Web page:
Football

East Belfast GAC commended for outreach work as Ulster GAA reiterate Casement commitment in 2024-2028 strategic plan

Ulster secretary says ‘Games for All’ programme vital to encourage ‘New Irish’ to take up GAA

East Belfast GAA take part in the pride parade. Picture: Mal McCann.
East Belfast GAA take part in the pride parade. Picture: Mal McCann. East Belfast GAA take part in the pride parade. Picture: Mal McCann.

EAST Belfast GAC has been commended as a “benchmark for other clubs to follow” for its community outreach policy in the Ulster GAA Strategic Plan (2024-2028).

The Down club, which was formed in 2020 has faced down sectarianism and is flourishing in an area that previously had little or no exposure to Gaelic Games, was one of 12 clubs listed as examples of “best practice” from across the Ulster counties in many areas of club life.

“In the short period (of their existence) they have become one of the largest and most recognisable clubs in Ulster, fielding adult teams in all codes,” read the report.

“The club reaches out across all communities to attract players, coaches and volunteers, and

are recognised as one of the most diverse GAA clubs.

“The club logo incorporates the word ‘Together’ in English, Irish and Ulster-Scots, as well as

the cross-community symbols of the Red Hand of Ulster, the Shamrock and the Thistle.

“The club has regularly been involved in Ulster GAA cross-community outreach programmes and attend inclusion and diversity workshops. They regularly attend the Belfast Pride parade and have been involved in numerous initiatives promoting cultural diversity and the GAA motto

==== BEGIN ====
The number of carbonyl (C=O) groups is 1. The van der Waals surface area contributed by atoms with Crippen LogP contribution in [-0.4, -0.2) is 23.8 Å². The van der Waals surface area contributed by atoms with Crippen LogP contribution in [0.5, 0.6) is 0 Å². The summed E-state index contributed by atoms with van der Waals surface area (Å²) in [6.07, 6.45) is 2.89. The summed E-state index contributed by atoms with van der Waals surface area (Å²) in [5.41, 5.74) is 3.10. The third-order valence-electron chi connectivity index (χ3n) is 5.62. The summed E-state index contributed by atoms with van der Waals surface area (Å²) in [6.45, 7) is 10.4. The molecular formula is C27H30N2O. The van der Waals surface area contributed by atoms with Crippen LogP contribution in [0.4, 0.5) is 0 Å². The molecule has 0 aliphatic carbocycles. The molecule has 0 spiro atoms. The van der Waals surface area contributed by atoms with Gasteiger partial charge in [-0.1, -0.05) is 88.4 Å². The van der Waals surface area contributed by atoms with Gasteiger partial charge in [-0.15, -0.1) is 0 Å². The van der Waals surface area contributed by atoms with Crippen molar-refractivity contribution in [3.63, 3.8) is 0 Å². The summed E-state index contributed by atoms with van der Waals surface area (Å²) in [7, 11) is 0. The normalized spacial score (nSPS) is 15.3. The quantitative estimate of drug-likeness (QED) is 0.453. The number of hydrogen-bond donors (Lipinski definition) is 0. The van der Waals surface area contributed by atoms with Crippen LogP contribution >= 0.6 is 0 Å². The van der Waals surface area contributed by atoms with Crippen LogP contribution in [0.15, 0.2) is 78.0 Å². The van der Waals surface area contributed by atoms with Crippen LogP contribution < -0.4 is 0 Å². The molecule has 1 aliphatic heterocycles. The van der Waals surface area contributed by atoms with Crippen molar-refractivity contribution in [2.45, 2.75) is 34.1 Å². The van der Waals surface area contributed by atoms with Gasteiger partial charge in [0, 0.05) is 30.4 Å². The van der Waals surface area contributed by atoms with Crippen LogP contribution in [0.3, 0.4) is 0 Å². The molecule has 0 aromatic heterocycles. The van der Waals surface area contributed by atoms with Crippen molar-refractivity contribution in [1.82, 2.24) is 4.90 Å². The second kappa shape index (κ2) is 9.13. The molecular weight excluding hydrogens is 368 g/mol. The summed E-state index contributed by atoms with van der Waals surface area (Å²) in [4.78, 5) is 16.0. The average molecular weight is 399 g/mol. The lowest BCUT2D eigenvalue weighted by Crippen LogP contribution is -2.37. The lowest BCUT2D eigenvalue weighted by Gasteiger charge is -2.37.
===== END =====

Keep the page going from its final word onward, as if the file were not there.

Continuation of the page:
‘Where We All Belong’.”

Also commended for their achievements are Antrim’s Lamh Dhearg (GAA Green Club), St Peter’s Lurgan (Irish language development), St Patrick’s Donaghmore (GAA for all), Scotstown (club governance), Newry Shamrocks (coaching structures), Belnaleck (volunteer recruitment and development), Burt (integration and one club model), Kildallan (health and wellbeing), Cargin (handball), Carricmacross (rounder) and Glenullin (Scor promotion).

Declan Woods, Brian McAvoy, Ciaran McLaughlin, Jarlath Burns, Michael Geoghegan and Michael McArdle at the launch of the Ulster GAA Strategic Plan 2024-2028
Declan Woods, Brian McAvoy, Ciaran McLaughlin, Jarlath Burns, Michael Geoghegan and Michael McArdle at the launch of the Ulster GAA Strategic Plan 2024-2028

The report also includes a submission from GAA President Jarlath Burns in which he celebrates the success of Ulster club sides in winning the All-Ireland junior (Arva), intermediate (Cullyhanna) and senior (Glen).

“A unique and outstanding achievement and one for which all Gaels in this province can take pride in,” wrote the Silverbridge Harps clubman.

“As I begin my term as Uachtarán CLG, I would like to offer my sincere gratitude for the help and advice I receive from the Ulster Council.”

Meanwhile, Ulster GAA have reiterated their commitment to delivering Casement Park as “a modern GAA stadium in Belfast with a capacity of 34,578″.

The report pledges that Ulster GAA will dedicate sufficient resources and controls to aid the delivery of the project within the required timelines whilst protecting the assets of Ulster GAA.

And engage with the Ulster GAA Audit and Risk Committee and relevant stakeholders to provide updates as necessary to mitigate any potential risks.

Elsewhere, Ulster GAA Secretary Brian McAvoy stressed the need for the integration at all levels within the GAA.

“During the lifetime of this plan we will build on our ‘Games for All Programme’, further develop our cultural and wellbeing initiatives and provide the necessary support and guidance to our volunteers to equip them to perform to the best of their ability,” he wrote.

“We are all impacted by an evolving society. The basic aim of the Association is ‘To strengthen the national identity in a 32-county Ireland’.

“So much has changed since these words were first written. Some 12 per cent of the Irish population is ‘non-Irish’ and this is likely to increase and more and more of these ‘new Irish’ are becoming involved in our games and associated activities. We must see this as an opportunity, not a challenge.”

The Ulster GAA Strategic Plan is available at https://ulster.gaa.ie/wp-content/uploads/2024/03/Ulster-GAA-Strategic-Plan-2024-28-1.pdf